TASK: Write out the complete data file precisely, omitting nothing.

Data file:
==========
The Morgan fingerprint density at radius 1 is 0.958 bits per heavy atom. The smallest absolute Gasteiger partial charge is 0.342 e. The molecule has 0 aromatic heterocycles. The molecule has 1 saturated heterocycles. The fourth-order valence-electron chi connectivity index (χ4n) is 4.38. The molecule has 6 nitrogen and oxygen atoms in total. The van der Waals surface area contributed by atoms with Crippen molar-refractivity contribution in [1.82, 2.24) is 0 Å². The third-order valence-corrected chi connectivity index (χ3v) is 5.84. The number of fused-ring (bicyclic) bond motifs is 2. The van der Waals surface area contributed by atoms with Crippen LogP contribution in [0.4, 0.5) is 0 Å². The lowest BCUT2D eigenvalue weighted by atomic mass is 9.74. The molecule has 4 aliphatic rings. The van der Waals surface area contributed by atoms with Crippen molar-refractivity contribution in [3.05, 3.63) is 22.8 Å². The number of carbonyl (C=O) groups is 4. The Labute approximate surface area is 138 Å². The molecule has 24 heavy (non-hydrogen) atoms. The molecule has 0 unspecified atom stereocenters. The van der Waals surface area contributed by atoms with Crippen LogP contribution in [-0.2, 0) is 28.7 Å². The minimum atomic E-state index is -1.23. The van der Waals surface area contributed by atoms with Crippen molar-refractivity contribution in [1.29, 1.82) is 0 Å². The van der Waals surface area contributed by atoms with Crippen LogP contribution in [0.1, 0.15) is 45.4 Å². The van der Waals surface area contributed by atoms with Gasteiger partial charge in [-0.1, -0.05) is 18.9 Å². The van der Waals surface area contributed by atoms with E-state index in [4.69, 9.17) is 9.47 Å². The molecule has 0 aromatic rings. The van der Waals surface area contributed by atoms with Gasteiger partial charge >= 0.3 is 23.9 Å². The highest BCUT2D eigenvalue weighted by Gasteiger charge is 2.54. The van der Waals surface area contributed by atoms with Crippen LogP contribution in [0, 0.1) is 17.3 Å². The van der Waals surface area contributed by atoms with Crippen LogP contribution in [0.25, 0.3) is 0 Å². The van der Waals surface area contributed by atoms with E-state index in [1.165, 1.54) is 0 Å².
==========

The Morgan fingerprint density at radius 1 is 0.958 bits per heavy atom. The smallest absolute Gasteiger partial charge is 0.342 e. The molecule has 0 aromatic heterocycles. The molecule has 1 saturated heterocycles. The fourth-order valence-electron chi connectivity index (χ4n) is 4.38. The molecule has 6 nitrogen and oxygen atoms in total. The van der Waals surface area contributed by atoms with Crippen molar-refractivity contribution in [1.82, 2.24) is 0 Å². The third-order valence-corrected chi connectivity index (χ3v) is 5.84. The number of fused-ring (bicyclic) bond motifs is 2. The van der Waals surface area contributed by atoms with Crippen LogP contribution in [0.4, 0.5) is 0 Å². The lowest BCUT2D eigenvalue weighted by atomic mass is 9.74. The molecule has 4 aliphatic rings. The van der Waals surface area contributed by atoms with Crippen molar-refractivity contribution in [3.05, 3.63) is 22.8 Å². The number of carbonyl (C=O) groups is 4. The Labute approximate surface area is 138 Å². The molecule has 24 heavy (non-hydrogen) atoms. The molecule has 0 unspecified atom stereocenters. The van der Waals surface area contributed by atoms with Crippen LogP contribution in [-0.2, 0) is 28.7 Å². The minimum atomic E-state index is -1.23. The van der Waals surface area contributed by atoms with Crippen molar-refractivity contribution in [1.29, 1.82) is 0 Å². The van der Waals surface area contributed by atoms with Crippen LogP contribution in [0.1, 0.15) is 45.4 Å². The van der Waals surface area contributed by atoms with Gasteiger partial charge in [-0.1, -0.05) is 18.9 Å². The van der Waals surface area contributed by atoms with E-state index in [4.69, 9.17) is 9.47 Å². The molecule has 0 aromatic rings. The van der Waals surface area contributed by atoms with Gasteiger partial charge >= 0.3 is 23.9 Å². The highest BCUT2D eigenvalue weighted by Gasteiger charge is 2.54. The van der Waals surface area contributed by atoms with Crippen LogP contribution in [0, 0.1) is 17.3 Å². The van der Waals surface area contributed by atoms with Crippen LogP contribution in [0.25, 0.3) is 0 Å². The van der Waals surface area contributed by atoms with E-state index in [1.165, 1.54) is 0 Å².